'Best Practices': Learning To Live With Asperger's David Finch was 30-years-old when he discovered that he was on the autism spectrum. In Journal of Best Practices, he describes how he learned to manage the disorder — and become a better husband and father in the process.
NPR logo

'Best Practices': Learning To Live With Asperger's

  • Download
  • <iframe src="https://www.npr.org/player/embed/146342668/146362897" width="100%" height="290" frameborder="0" scrolling="no" title="NPR embedded audio player">
  • Transcript
'Best Practices': Learning To Live With Asperger's

'Best Practices': Learning To Live With Asperger's

  • Download
  • <iframe src="https://www.npr.org/player/embed/146342668/146362897" width="100%" height="290" frameborder="0" scrolling="no" title="NPR embedded audio player">
  • Transcript


It's ALL THINGS CONSIDERED, from NPR News. I'm Audie Cornish.


And I'm Melissa Block.

When he was 30 years old, David Finch's wife, Kristen, sat him down and asked him a series of questions. Do you notice patterns in things all the time? Do people comment on your unusual mannerisms and habits? Do you feel tortured by clothes tags; clothes that are too tight, or made in the wrong material? Do you sometimes have an urge to jump over things?

Well, David's answers to all of these questions - and more than a hundred others - was an emphatic, yes.

Kristen Finch had just given her unsuspecting husband a self-quiz to evaluate for Asperger's syndrome, a condition on the autism spectrum. Her own score was 8 out of a possible 200. David's was 155. When they confronted the results, she told him: That's a whole lot of Asperger's. And it helped to explain why their marriage of five years was falling apart.

Now, David Finch has written a book about how he and Kristen worked to overcome his compulsions and sometimes anti-social behavior. It's titled "The Journal of Best Practices: A Memoir of Marriage, Asperger's Syndrome, and One Man's Quest to Be a Better Husband."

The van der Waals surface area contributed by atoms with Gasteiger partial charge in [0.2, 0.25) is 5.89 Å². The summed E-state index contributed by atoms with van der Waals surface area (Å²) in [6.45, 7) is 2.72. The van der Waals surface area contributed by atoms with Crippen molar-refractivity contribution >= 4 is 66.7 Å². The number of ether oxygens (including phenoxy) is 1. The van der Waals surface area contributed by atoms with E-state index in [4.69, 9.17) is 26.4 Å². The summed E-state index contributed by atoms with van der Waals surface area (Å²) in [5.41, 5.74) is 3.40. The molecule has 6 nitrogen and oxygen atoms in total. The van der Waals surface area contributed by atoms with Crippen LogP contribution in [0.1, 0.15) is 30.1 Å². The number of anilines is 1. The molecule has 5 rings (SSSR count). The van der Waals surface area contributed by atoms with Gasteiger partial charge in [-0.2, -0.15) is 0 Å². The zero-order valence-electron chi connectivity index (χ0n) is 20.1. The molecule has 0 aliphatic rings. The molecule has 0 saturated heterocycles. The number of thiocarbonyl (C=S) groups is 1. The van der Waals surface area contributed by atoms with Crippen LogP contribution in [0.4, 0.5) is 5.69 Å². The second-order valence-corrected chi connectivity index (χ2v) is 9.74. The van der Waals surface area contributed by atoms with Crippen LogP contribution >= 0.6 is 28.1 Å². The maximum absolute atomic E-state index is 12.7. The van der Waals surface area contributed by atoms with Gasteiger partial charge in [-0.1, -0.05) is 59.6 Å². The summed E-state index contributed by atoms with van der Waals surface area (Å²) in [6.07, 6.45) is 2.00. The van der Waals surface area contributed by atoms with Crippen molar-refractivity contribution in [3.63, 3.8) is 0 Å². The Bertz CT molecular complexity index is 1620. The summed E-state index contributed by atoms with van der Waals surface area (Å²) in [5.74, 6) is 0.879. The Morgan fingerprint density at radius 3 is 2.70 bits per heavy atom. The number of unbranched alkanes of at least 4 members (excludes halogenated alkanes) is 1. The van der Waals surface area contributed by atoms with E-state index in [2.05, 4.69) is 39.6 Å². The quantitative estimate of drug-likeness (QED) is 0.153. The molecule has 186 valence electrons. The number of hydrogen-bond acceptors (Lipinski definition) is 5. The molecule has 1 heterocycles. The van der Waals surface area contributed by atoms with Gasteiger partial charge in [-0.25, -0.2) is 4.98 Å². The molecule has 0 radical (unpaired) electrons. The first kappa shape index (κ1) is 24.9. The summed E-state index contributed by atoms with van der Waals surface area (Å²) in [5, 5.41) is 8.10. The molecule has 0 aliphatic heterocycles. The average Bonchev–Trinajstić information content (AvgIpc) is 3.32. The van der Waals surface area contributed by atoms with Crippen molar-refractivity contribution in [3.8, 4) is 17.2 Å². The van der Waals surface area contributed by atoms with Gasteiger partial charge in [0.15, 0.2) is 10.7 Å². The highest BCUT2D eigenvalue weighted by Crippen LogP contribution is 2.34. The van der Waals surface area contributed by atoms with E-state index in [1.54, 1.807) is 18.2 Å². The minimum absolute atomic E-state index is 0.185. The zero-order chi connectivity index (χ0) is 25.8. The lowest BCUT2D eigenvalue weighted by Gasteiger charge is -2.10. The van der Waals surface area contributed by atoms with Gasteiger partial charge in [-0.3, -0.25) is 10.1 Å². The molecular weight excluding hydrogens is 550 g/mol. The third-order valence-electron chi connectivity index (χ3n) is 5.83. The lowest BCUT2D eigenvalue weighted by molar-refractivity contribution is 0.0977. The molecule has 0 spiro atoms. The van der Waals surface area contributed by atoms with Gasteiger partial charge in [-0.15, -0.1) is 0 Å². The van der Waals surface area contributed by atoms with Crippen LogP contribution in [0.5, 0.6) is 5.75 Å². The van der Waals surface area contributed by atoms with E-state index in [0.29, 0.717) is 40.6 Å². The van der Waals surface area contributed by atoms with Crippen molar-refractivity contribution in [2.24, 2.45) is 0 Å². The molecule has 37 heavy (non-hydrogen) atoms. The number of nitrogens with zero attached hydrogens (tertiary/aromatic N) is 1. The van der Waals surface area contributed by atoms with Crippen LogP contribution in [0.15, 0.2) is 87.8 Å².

David and Kristen Finch join me from Chicago. Thanks to you both for coming in.

DAVID FINCH: Thank you.


BLOCK: I'd love to hear from both of you, your reaction to that moment when you realized what you were dealing with - that David likely had Asperger's. What went through your mind?

DAVID FINCH: Well, you know, I think a lot of people ask me, gee, that must have been shocking or unsettling. And it really wasn't like that. For me, it was very cathartic. It was this unbelievable moment of self-recognition. It gave me such insight into who I am, how my mind works, and why certain things have been such a challenge.

BLOCK: Kristen, did you have that same sense of relief that David's describing?

KRISTEN FINCH: I did. Definitely, my first thought was - of course - how could I have missed it for so long; how could I have missed all these signs? I mean, I'm trained in working with children on the autism spectrum and Asperger's, and now, you know, here I am living with this for years and years, and it was right there in front of me. And it just made sense, all of a sudden. Everything came together. And all of the things that were starting to ruin our marriage, everything kind of had a reason now.

BLOCK: Hmm. And Kristen - I mean, you mentioned your bewilderment: How could I have missed that? Some of the things that David describes of his patterns and habits - that, you know, groceries had to be bought from a certain store two towns away; that he couldn't read the newspaper, ever; he was too distracted by the texture of the paper itself - how did you account for that? What was your explanation to yourself before you knew that this was Asperger's?

KRISTEN FINCH: I knew for sure, looking back, that there was some obsessive-compulsive pieces to him. And I knew he was quirky - he was always quirky. Since high school when we were friends, he's always just done things a little bit different, and it's one of the things that I loved the most about him. I think I was able to deal with it because usually, the things that he did were hidden from me - you know, the social pieces.

I knew that he didn't love to go out; I knew that he didn't love barbecues and things like that. But I had no idea before the quiz that it wasn't that he didn't enjoy it, it was that he found it very difficult to do these things.

DAVID FINCH: Yeah, and that was something that was frustrating for me, too. You know, the nature of Asperger's is such that it can reveal itself to you, yourself, and to the people around you very slowly. I was always able to maintain these characters, these great versions of myself that I knew would fit any social environment.